Delhi Buses

I don't often ride the buses in Delhi. But because I frequent the roads, I notice them often, and I know enough to respect them. As one who is concerned about the environment, I appreciate the fact, emblazoned on the side of every city bus, that Delhi has the World's Largest Eco-friendly CNG Fleet, which means that all 3106 buses in the system run on relatively-clean-burning compressed natural gas (CNG). That friendly fact at least helps me to not feel so bad about bringing four young girls from Canada to live with me here in this fine city -- it's not nearly as polluted as it could be.

I have also noticed that, with 2010 on its way, the fleet is being replenished with new buses. They are bright and shiny and they come in two colours -- red for AC and green for non-AC. However, out of a sense of nostalgia, I prefer the old ones that look like they've been through the revolution, as they say. In fact, I stand in awe of them. Compared to the friendly look of the new buses, the old ones look downright mean. They are brash and battered beasts, and they rule the Delhi roads during the day. At night is a different story, because that's when the trucks are allowed into the city limits, all the trucks, like a giant herd of elephants, barging into the city... but that's, well, a different story. The big, bad buses rule the day.

It seems that the bus drivers know how big and bad their buses are, and so they pretty much do what they want on the road, which makes for a scary situation in Delhi traffic. Sadly, there are almost daily reports of deaths under their wheels, which has caused uproars in the city from time to time, though in general the behaviour of the bus drivers has not changed. The reasons for this lack of reform are complicated, but one of the biggest factors, not surprisingly, is money and the pressure put on drivers by the owners of the buses. But that's also, well, a different story. It is enough to know that Delhi buses are dangerous.

I could give countless examples of the real-life craziness that I have personally witnessed with Delhi buses. I've seen them bumping and scraping other vehicles, and most of the time not bothering to stop. Even the time I saw a bus kill a man, the bus just kept driving. I still cringe every time I recall that scene. But that's also a... well, this is not the time or the place for gruesome stories.

I simply wanted to give two examples of the typical craziness that we in Delhi see from our buses, two acts of audacity that I saw recently and that merely help me to keep expecting the unexpected.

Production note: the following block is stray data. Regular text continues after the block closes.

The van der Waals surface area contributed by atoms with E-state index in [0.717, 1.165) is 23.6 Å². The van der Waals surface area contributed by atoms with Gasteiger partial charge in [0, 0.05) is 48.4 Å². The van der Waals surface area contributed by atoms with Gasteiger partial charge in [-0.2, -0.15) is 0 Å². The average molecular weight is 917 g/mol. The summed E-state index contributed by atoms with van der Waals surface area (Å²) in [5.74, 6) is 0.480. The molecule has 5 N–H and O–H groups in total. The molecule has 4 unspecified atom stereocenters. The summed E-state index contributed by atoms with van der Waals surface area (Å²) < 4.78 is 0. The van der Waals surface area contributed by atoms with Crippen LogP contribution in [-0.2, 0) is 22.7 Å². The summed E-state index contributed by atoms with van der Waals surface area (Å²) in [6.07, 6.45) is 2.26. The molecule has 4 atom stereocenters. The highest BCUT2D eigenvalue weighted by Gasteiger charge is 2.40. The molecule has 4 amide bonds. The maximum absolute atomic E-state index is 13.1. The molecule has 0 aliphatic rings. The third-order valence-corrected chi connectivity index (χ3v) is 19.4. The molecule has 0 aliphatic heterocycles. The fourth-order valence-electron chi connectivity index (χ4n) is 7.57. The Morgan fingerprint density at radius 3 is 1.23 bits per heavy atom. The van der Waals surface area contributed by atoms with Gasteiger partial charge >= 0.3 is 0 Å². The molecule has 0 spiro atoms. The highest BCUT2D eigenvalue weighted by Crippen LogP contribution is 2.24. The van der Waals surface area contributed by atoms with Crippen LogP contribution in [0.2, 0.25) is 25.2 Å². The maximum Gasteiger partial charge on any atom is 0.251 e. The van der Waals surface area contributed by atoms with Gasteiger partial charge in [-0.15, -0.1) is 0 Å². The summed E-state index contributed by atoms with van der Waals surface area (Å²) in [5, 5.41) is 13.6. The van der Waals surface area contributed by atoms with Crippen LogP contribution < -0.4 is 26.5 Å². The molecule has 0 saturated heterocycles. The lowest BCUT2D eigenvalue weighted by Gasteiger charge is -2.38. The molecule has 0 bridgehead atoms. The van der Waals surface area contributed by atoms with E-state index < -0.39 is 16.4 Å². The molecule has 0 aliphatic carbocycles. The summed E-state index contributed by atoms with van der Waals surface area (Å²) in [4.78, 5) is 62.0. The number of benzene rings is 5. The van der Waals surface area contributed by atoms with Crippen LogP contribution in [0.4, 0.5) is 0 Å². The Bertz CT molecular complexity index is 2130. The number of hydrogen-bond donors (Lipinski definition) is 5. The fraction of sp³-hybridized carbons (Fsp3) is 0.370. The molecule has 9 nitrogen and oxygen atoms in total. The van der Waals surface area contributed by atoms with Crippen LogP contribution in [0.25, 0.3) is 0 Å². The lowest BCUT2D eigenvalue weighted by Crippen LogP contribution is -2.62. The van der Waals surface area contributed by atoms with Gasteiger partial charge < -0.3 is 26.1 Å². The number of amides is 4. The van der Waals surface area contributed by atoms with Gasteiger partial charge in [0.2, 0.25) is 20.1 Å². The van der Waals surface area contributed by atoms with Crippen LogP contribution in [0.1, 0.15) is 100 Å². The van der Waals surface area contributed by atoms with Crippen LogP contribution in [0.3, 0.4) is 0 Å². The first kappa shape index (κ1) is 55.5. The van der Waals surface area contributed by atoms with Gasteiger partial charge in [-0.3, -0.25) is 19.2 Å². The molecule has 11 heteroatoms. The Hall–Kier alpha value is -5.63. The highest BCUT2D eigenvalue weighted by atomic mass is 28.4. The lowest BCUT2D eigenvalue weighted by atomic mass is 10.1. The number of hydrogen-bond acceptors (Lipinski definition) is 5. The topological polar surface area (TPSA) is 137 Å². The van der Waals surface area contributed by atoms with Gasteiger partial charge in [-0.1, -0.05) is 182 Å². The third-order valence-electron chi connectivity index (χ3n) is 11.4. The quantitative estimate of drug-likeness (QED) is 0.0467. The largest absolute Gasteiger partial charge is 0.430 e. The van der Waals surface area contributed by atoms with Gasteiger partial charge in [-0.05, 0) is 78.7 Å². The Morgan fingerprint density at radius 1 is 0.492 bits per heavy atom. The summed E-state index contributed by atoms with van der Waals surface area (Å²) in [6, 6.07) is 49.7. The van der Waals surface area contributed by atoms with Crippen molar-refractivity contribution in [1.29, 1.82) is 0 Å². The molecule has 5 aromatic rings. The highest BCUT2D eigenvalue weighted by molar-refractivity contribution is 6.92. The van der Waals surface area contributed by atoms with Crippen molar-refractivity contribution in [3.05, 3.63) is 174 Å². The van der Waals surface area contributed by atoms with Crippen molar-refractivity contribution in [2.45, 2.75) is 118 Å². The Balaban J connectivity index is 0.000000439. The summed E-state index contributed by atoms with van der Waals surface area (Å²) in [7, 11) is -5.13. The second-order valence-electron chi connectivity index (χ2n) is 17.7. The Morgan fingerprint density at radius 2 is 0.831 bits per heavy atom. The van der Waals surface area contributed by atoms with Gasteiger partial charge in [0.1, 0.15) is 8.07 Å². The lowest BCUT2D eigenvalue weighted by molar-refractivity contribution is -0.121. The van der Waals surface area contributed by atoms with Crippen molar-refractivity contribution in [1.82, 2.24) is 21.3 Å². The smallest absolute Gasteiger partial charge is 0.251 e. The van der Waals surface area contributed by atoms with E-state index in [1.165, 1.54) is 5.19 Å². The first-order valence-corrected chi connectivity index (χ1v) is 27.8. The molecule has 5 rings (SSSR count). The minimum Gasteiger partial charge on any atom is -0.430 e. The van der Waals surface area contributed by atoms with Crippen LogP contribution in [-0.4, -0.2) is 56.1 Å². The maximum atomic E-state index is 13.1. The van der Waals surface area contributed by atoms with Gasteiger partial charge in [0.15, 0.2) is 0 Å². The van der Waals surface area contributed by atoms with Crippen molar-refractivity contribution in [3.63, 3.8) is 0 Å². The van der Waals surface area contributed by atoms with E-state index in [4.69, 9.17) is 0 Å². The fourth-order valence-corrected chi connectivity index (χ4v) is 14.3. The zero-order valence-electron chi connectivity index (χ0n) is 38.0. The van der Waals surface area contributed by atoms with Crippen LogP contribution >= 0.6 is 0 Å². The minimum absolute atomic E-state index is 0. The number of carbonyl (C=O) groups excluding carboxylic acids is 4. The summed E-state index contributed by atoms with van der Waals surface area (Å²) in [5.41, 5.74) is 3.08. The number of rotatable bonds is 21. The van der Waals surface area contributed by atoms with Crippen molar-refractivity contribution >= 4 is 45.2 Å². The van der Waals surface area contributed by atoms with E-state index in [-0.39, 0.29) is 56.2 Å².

The other day, I saw an old city bus approach a major intersection, which was crowded as usual, and I watched in amazement as it swung wide and proceeded to do a massive u-turn, cutting off innumerable others in the process. To do that kind of maneuver in a vehicle of that size requires a huge chunk of the road. No one else seemed to think much of it, except to stay clear. I briefly imagined something like that happening in downtown Vancouver and laughed at the extreme improbability of it.

Then, as if the spirits of the traffic gods were still inconvinced of my awe, they conjured up an even greater act of menace. This time, it happened right in front of me, and I was among those who sat and waited until the event was complete. It was another u-turn in another intersection, but this time it was performed by not just one city bus but two, and the first was towing the second. They were connected by some great piece of metal, which looked like an old drive shaft with make-shift ball joints to accommodate turning. But the maneuver was again accomplished with great boldness and skill, and not much fanfare or honking.

The old Delhi buses are, for me, a piece of the old India, which may be soon to pass away from the Capital. Those buses smell of danger and risk and even of corruption, but also of efficiency and economy and even humble service. For this reason, I appreciate them and respect them, even as I stay clear of them. And when they go, I will remember them, and perhaps I will even miss them.


Kyle said...

Oh man. Words out of my mouth. Good article, Mark!

corinne said...

Very interesting Mark.

Thailand Greg said...

Thanks for the images you paint. I laughed out loud.

Anonymous said...

Took me time to read the whole article, the article is great but the comments bring more brainstorm ideas, thanks.

- Johnson